• G R Matthews

Have any fans?

I’m almost entirely (totally) unknown. It’s true. No point hiding from it. It doesn’t worry me. Articles on Fantasy-Faction, a few (two) on SF Signal, an interview on Beauty in Ruins, one (in two parts) on Fantasy Book Critic and some books. That’s me. That’s OK.

Everyone starts somewhere. Very few start at the top.

“He who knows others is wise; he who knows himself is enlightened.” Lao Tzu (Laozi)

Anyway, when I started ‘The Stone Road’ it wasn’t to be rich and famous (damn it, yes it was…<cries and wails>), I just wanted to tell a story that had been in my head and see if I could do it well enough. I’d be the judge of the book. If it wasn’t good enough it would spend its life in a box in the loft. That was fine. At least I’d done written a book.

I studied. Completed my Creative Writing and Literature course (at University, whilst working) to make sure I knew how to write; the techniques, the perils, the tips and tricks, not just how to read, which I’ve done since I was tiny. After all, there was no point (in my mind) writing a book, a whole novel with characters, plot, emotion, twists and turns, and all set in a brand new(ish) world without knowing how it was done, without having a professional (as all the tutors at Uni were) and other writers pick apart my writing. Which they did. With aplomb and relish (maybe piccalilli).

But all that, nice as it is, isn’t the point of this post. Least it wasn’t when I started, but I needed some preamble, some scene setting, just to get you in the mood. So, onwards with the proper bit…

The Stone Road came out to universal invisibility. A few picked it up, read it and I got some reviews. Go me! I didn’t expect much more and it was enough. Writing was fun and though The Stone Road has an ending, and you can leave it there (please don’t), I knew the story went on.

The Blue Mountain was written and released. Things changed. Not greatly. I mean, I didn’t suddenly sell a thousand copies a day (I wish… go and buy it), but I did start to get feedback from a wider selection of folks. I did a giveaway on Reddit, on Goodreads, on Facebook. A few more read book 1 and 2 (with the general thinking that 2 was better than 1 (but 1 was good too)) and they started to tell me. Folks got in touch on Facebook and Twitter to tell me they liked it, when was the next coming out?

Hell. In a good way, but hell! People, not many I grant, but more than I expected were enjoying the books. Some were wondering what their Wu spirit would be? And you’ll know that there can only be one Wu of each animal spirit… did that mean someone, if enough loved it, would end up being the Dung Beetle Wu? How would they feel? An honourable, needed role those little beasts play in the ecology of things, but who wants to be a Dung Beetle?

(Put your hand down, Simpkins!)

I entered the book for the #SPFBO, started and overseen by Mark Lawrence, in the hopes that I would win and world domination would finally be mine! Mine! Mine, I tell you! … OK, maybe not. I’d have settled for a good showing in the rankings. It did better than that. I didn’t win, but I got a great review from Sarah Chorn over at www.bookwormblues.net. Something I could use as a quote, some legitimacy from someone respected in the industry. That was fine for me. More than fine. It was great!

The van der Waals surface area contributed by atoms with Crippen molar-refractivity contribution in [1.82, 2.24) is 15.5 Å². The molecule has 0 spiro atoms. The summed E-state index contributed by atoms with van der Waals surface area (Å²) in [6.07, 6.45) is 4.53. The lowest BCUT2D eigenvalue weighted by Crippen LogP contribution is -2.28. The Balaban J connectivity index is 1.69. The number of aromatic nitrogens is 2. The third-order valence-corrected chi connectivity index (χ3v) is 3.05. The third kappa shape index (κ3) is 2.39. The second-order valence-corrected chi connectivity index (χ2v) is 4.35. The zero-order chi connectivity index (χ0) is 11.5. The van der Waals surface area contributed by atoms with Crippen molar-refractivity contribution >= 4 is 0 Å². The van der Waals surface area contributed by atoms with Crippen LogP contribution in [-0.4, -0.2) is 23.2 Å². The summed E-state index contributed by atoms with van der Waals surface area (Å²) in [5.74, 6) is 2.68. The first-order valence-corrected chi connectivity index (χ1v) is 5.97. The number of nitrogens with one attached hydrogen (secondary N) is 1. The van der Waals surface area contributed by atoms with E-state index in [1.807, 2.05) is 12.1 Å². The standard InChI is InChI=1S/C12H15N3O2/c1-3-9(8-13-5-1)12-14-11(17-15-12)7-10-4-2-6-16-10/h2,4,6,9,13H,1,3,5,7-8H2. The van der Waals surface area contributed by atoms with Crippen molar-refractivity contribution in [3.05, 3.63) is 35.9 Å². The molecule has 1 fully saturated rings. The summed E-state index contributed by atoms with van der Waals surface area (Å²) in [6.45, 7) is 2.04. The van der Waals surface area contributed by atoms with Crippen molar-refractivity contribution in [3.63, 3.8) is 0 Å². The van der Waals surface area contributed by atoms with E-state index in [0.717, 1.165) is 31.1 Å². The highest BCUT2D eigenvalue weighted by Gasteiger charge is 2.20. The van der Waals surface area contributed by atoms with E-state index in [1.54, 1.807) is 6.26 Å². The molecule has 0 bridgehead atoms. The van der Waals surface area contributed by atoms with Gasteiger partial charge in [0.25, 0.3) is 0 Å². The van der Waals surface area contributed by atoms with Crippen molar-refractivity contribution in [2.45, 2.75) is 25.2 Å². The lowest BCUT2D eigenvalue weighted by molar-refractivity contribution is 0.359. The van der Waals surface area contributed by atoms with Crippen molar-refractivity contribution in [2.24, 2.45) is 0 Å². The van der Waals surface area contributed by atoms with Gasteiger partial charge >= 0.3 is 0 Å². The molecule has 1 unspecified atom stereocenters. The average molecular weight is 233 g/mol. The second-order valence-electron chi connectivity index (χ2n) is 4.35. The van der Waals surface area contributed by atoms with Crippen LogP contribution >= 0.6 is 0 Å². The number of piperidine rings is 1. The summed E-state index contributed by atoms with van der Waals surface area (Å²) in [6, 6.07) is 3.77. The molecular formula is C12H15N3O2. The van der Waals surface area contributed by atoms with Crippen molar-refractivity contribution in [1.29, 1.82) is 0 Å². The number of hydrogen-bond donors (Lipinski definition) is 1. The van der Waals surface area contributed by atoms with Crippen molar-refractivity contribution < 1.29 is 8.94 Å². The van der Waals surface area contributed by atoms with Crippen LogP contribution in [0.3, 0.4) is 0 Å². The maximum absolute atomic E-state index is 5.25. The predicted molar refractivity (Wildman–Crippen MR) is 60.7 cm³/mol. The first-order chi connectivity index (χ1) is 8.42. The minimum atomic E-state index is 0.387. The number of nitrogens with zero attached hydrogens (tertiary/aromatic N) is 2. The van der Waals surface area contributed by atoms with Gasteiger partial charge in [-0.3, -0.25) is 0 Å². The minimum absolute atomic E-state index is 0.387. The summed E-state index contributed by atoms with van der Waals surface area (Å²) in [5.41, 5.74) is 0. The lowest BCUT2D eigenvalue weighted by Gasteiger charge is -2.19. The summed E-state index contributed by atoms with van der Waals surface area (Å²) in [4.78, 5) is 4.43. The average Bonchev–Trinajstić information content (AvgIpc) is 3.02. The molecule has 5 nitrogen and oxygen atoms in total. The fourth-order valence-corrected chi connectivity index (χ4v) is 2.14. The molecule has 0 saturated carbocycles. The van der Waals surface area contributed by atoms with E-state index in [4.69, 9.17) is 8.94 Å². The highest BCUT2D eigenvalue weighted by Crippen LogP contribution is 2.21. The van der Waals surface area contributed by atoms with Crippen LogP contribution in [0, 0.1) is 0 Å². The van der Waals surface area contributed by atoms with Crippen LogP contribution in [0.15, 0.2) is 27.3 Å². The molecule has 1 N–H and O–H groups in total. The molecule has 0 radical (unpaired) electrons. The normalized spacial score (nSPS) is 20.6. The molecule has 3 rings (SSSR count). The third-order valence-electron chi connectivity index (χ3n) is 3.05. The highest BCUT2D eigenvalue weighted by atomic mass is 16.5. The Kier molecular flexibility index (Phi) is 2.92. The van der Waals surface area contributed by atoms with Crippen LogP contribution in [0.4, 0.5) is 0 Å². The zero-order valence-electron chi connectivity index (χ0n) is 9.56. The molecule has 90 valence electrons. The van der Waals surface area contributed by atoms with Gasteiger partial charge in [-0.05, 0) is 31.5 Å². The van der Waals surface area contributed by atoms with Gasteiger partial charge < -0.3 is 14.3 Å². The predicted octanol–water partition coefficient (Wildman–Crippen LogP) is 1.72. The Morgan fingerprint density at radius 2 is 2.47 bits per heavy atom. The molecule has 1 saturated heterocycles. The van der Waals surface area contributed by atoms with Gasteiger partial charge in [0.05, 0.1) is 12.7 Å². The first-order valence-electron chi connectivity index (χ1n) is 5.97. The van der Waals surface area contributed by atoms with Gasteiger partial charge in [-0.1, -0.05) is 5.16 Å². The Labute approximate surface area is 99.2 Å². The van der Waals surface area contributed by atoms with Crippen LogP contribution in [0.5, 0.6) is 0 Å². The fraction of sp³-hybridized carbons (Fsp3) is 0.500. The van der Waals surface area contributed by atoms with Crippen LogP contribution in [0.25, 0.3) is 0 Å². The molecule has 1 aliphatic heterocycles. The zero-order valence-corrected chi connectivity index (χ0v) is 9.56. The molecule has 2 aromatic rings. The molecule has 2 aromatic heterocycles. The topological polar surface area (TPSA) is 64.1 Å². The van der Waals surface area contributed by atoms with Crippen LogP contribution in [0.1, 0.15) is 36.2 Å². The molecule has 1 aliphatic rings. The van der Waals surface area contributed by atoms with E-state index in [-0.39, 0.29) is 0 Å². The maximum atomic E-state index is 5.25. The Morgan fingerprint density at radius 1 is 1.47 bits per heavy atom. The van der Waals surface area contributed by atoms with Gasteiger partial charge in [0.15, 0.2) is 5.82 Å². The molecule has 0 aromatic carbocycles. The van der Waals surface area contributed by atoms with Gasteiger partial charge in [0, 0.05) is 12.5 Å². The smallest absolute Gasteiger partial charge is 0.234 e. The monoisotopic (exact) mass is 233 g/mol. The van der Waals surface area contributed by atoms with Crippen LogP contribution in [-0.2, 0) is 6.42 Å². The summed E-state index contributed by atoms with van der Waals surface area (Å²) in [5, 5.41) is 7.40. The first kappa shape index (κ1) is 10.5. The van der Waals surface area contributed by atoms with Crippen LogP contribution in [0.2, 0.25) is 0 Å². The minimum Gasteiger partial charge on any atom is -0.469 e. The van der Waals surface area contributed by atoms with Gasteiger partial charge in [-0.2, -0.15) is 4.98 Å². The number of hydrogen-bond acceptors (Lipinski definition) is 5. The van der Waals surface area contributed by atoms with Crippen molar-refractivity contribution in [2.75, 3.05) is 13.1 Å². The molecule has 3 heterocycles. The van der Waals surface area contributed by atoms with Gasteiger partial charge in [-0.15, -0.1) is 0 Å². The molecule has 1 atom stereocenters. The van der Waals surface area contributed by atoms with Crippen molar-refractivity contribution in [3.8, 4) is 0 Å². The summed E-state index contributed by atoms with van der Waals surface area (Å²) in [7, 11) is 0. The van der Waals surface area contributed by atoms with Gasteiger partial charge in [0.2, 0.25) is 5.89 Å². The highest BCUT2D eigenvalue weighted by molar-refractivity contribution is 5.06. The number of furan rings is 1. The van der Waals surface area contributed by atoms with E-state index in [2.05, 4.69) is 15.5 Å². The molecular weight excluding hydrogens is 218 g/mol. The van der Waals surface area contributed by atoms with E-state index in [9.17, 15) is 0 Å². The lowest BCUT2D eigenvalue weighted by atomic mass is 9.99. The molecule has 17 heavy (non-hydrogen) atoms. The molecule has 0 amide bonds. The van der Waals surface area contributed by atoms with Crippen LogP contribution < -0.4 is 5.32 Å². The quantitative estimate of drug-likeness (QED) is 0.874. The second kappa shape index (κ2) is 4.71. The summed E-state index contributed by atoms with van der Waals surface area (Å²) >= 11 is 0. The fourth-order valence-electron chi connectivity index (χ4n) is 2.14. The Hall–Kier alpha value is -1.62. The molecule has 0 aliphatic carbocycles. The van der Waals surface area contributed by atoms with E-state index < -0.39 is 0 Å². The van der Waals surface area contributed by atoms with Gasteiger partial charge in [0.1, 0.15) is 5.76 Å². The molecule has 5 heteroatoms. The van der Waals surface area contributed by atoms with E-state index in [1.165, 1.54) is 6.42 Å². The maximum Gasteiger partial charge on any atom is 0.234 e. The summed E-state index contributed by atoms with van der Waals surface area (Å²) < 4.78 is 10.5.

Then book 3, The Red Plains, came out. Some of those who’d finished all three and had, I hope, a bittersweet weep at the end, started a little fanclub on Facebook. They read Silent City too, my SciFi book series (book #2 on the way!), and the stuff on Wattpad, and the story in Tim Marquitz’s anthology.

Now, I’m English in a sometimes almost stereotypical kind of way. I get embarrassed when someone praises my writing. I get awkward with the attention. And I am not saying I don’t appreciate it, enjoy it, or welcome it because I do. It is fantastic, wonderful, incredible, adjective, adjective, one after the other until the sun burns out.

I’ve signed some books, doodled in some. Had folks tell me they’d bought the books and I do my utter utmost to interact, to talk, to have fun with them all. They’re a great bunch of folks and I hope they continue to read my books (and other peoples too… I’m not greedy). Wouldn’t change it for the world.

But I wonder, how does someone like G R R M̶a̶t̶t̶h̶e̶w̶s̶ Martin deal with it? What about Joe Abercrombie, Mark Lawrence, Marc Aplin? How do you keep it all straight in your head. Not the fame bit (though I am far from famous… I’m more the triangle player in a 200 piece orchestra), but the time to interact with all those people who enjoy your work?

After all, you’d want to, wouldn’t you? The money is nice (would be nice, if I sold a hell of a lot more books), but talking to people who enjoy the fruits of all those hours spent hunched over a notebook, computer, research books (google and wiki these days) makes it all worthwhile.

So, I suppose, if you read books and enjoy them. Let the author know. A review on Goodreads or Amazon is wonderful. A message through Twitter and Facebook is fantastic. And if you have a problem (and to be fair, addiction to the words of G R Matthews might qualify), if no one else can help you, and if you can find them can find them, maybe you can hire the Treehouse (if you know what that means, you’re in good company).

© 2013 by G R Matthews.